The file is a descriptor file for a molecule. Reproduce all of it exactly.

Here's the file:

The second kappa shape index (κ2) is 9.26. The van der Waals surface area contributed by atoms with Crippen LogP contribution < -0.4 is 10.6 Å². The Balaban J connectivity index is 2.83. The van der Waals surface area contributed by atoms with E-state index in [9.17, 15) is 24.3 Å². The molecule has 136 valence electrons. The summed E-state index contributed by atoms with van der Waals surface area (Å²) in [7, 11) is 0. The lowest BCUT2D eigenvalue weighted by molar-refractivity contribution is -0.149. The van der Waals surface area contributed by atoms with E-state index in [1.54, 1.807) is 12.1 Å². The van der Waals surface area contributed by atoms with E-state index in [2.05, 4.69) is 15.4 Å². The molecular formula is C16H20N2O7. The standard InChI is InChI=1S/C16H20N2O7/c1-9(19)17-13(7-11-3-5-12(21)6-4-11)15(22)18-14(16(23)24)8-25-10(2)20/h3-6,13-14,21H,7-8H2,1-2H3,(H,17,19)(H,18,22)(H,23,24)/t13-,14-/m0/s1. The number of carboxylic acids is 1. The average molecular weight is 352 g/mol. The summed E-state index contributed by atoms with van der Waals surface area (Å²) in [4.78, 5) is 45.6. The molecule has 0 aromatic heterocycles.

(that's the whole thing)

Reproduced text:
The second kappa shape index (κ2) is 9.26. The van der Waals surface area contributed by atoms with Crippen LogP contribution < -0.4 is 10.6 Å². The Balaban J connectivity index is 2.83. The van der Waals surface area contributed by atoms with E-state index in [9.17, 15) is 24.3 Å². The molecule has 136 valence electrons. The summed E-state index contributed by atoms with van der Waals surface area (Å²) in [7, 11) is 0. The lowest BCUT2D eigenvalue weighted by molar-refractivity contribution is -0.149. The van der Waals surface area contributed by atoms with E-state index in [1.54, 1.807) is 12.1 Å². The van der Waals surface area contributed by atoms with E-state index in [2.05, 4.69) is 15.4 Å². The molecular formula is C16H20N2O7. The standard InChI is InChI=1S/C16H20N2O7/c1-9(19)17-13(7-11-3-5-12(21)6-4-11)15(22)18-14(16(23)24)8-25-10(2)20/h3-6,13-14,21H,7-8H2,1-2H3,(H,17,19)(H,18,22)(H,23,24)/t13-,14-/m0/s1. The number of carboxylic acids is 1. The average molecular weight is 352 g/mol. The summed E-state index contributed by atoms with van der Waals surface area (Å²) in [4.78, 5) is 45.6. The molecule has 0 aromatic heterocycles.